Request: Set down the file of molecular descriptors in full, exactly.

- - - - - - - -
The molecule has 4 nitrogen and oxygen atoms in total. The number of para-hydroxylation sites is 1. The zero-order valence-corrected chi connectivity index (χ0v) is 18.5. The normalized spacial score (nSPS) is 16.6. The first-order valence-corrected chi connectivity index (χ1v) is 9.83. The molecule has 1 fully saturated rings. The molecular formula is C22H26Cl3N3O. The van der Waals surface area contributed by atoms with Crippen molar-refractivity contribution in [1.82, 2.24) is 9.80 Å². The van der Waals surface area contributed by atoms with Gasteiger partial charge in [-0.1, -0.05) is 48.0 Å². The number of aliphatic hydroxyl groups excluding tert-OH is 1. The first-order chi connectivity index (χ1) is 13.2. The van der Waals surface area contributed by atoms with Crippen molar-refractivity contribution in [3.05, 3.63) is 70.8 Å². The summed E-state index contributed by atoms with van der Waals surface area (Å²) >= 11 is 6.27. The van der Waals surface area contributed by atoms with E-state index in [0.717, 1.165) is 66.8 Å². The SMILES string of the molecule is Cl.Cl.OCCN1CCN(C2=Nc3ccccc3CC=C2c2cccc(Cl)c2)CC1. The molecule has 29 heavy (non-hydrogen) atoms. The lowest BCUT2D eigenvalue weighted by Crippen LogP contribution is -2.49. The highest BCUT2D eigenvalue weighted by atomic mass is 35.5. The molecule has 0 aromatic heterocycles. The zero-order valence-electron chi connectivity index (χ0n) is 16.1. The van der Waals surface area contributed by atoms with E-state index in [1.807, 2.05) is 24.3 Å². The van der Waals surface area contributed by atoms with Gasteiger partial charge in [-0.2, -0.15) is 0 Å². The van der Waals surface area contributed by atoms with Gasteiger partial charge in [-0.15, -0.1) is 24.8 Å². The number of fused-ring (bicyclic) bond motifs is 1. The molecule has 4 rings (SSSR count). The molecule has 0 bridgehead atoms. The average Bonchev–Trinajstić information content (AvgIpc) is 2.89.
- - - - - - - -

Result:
The molecule has 4 nitrogen and oxygen atoms in total. The number of para-hydroxylation sites is 1. The zero-order valence-corrected chi connectivity index (χ0v) is 18.5. The normalized spacial score (nSPS) is 16.6. The first-order valence-corrected chi connectivity index (χ1v) is 9.83. The molecule has 1 fully saturated rings. The molecular formula is C22H26Cl3N3O. The van der Waals surface area contributed by atoms with Crippen molar-refractivity contribution in [1.82, 2.24) is 9.80 Å². The van der Waals surface area contributed by atoms with Gasteiger partial charge in [-0.1, -0.05) is 48.0 Å². The number of aliphatic hydroxyl groups excluding tert-OH is 1. The first-order chi connectivity index (χ1) is 13.2. The van der Waals surface area contributed by atoms with Crippen molar-refractivity contribution in [3.05, 3.63) is 70.8 Å². The summed E-state index contributed by atoms with van der Waals surface area (Å²) >= 11 is 6.27. The van der Waals surface area contributed by atoms with E-state index in [0.717, 1.165) is 66.8 Å². The SMILES string of the molecule is Cl.Cl.OCCN1CCN(C2=Nc3ccccc3CC=C2c2cccc(Cl)c2)CC1. The molecule has 29 heavy (non-hydrogen) atoms. The lowest BCUT2D eigenvalue weighted by Crippen LogP contribution is -2.49. The highest BCUT2D eigenvalue weighted by atomic mass is 35.5. The molecule has 0 aromatic heterocycles. The zero-order valence-electron chi connectivity index (χ0n) is 16.1. The van der Waals surface area contributed by atoms with E-state index in [1.807, 2.05) is 24.3 Å². The van der Waals surface area contributed by atoms with Gasteiger partial charge in [-0.2, -0.15) is 0 Å². The van der Waals surface area contributed by atoms with Gasteiger partial charge in [-0.15, -0.1) is 24.8 Å². The number of fused-ring (bicyclic) bond motifs is 1. The molecule has 4 rings (SSSR count). The molecule has 0 bridgehead atoms. The average Bonchev–Trinajstić information content (AvgIpc) is 2.89.